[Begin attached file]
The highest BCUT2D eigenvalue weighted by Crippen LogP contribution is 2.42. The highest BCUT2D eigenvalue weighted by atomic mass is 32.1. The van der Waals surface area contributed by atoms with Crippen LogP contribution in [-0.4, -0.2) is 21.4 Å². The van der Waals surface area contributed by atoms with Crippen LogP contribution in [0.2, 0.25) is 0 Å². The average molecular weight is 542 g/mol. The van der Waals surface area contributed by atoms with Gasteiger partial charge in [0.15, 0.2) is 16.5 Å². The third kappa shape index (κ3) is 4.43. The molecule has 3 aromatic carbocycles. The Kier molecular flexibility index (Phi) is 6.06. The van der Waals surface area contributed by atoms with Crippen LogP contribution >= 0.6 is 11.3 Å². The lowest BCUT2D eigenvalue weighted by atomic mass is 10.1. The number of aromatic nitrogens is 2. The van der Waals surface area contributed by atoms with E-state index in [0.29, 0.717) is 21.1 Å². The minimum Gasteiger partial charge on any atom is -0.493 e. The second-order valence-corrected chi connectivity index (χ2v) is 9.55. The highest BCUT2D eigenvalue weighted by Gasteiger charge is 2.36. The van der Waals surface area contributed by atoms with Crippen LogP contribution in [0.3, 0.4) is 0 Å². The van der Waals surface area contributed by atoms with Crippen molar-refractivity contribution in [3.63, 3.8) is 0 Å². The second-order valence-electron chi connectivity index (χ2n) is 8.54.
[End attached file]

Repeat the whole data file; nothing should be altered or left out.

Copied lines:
The highest BCUT2D eigenvalue weighted by Crippen LogP contribution is 2.42. The highest BCUT2D eigenvalue weighted by atomic mass is 32.1. The van der Waals surface area contributed by atoms with Crippen LogP contribution in [-0.4, -0.2) is 21.4 Å². The van der Waals surface area contributed by atoms with Crippen LogP contribution in [0.2, 0.25) is 0 Å². The average molecular weight is 542 g/mol. The van der Waals surface area contributed by atoms with Gasteiger partial charge in [0.15, 0.2) is 16.5 Å². The third kappa shape index (κ3) is 4.43. The molecule has 3 aromatic carbocycles. The Kier molecular flexibility index (Phi) is 6.06. The van der Waals surface area contributed by atoms with Crippen LogP contribution >= 0.6 is 11.3 Å². The lowest BCUT2D eigenvalue weighted by atomic mass is 10.1. The number of aromatic nitrogens is 2. The van der Waals surface area contributed by atoms with E-state index in [0.29, 0.717) is 21.1 Å². The minimum Gasteiger partial charge on any atom is -0.493 e. The second-order valence-corrected chi connectivity index (χ2v) is 9.55. The highest BCUT2D eigenvalue weighted by Gasteiger charge is 2.36. The van der Waals surface area contributed by atoms with Crippen LogP contribution in [0.3, 0.4) is 0 Å². The van der Waals surface area contributed by atoms with Crippen molar-refractivity contribution in [3.63, 3.8) is 0 Å². The second-order valence-electron chi connectivity index (χ2n) is 8.54.